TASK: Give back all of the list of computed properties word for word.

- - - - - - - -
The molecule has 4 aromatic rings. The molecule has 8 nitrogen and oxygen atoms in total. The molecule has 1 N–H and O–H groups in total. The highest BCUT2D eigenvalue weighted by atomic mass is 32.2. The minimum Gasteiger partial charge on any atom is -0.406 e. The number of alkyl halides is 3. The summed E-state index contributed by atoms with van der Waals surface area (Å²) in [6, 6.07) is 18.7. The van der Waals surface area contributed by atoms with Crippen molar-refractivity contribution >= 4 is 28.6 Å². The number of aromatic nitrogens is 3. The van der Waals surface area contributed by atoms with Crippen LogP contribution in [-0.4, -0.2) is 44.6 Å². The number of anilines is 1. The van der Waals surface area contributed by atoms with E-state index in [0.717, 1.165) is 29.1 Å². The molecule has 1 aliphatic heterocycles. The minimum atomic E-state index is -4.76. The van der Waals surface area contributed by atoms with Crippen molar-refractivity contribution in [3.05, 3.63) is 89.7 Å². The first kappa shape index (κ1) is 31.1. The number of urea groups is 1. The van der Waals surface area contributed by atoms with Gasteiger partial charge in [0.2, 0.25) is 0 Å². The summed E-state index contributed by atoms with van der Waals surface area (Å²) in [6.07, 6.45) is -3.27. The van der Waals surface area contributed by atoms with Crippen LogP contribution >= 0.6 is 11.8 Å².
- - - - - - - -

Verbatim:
The molecule has 4 aromatic rings. The molecule has 8 nitrogen and oxygen atoms in total. The molecule has 1 N–H and O–H groups in total. The highest BCUT2D eigenvalue weighted by atomic mass is 32.2. The minimum Gasteiger partial charge on any atom is -0.406 e. The number of alkyl halides is 3. The summed E-state index contributed by atoms with van der Waals surface area (Å²) in [6, 6.07) is 18.7. The van der Waals surface area contributed by atoms with Crippen molar-refractivity contribution >= 4 is 28.6 Å². The number of aromatic nitrogens is 3. The van der Waals surface area contributed by atoms with Crippen LogP contribution in [-0.4, -0.2) is 44.6 Å². The number of anilines is 1. The van der Waals surface area contributed by atoms with E-state index in [0.717, 1.165) is 29.1 Å². The molecule has 1 aliphatic heterocycles. The minimum atomic E-state index is -4.76. The van der Waals surface area contributed by atoms with Crippen molar-refractivity contribution in [3.05, 3.63) is 89.7 Å². The first kappa shape index (κ1) is 31.1. The number of urea groups is 1. The van der Waals surface area contributed by atoms with Gasteiger partial charge in [0.2, 0.25) is 0 Å². The summed E-state index contributed by atoms with van der Waals surface area (Å²) in [6.07, 6.45) is -3.27. The van der Waals surface area contributed by atoms with Crippen LogP contribution >= 0.6 is 11.8 Å².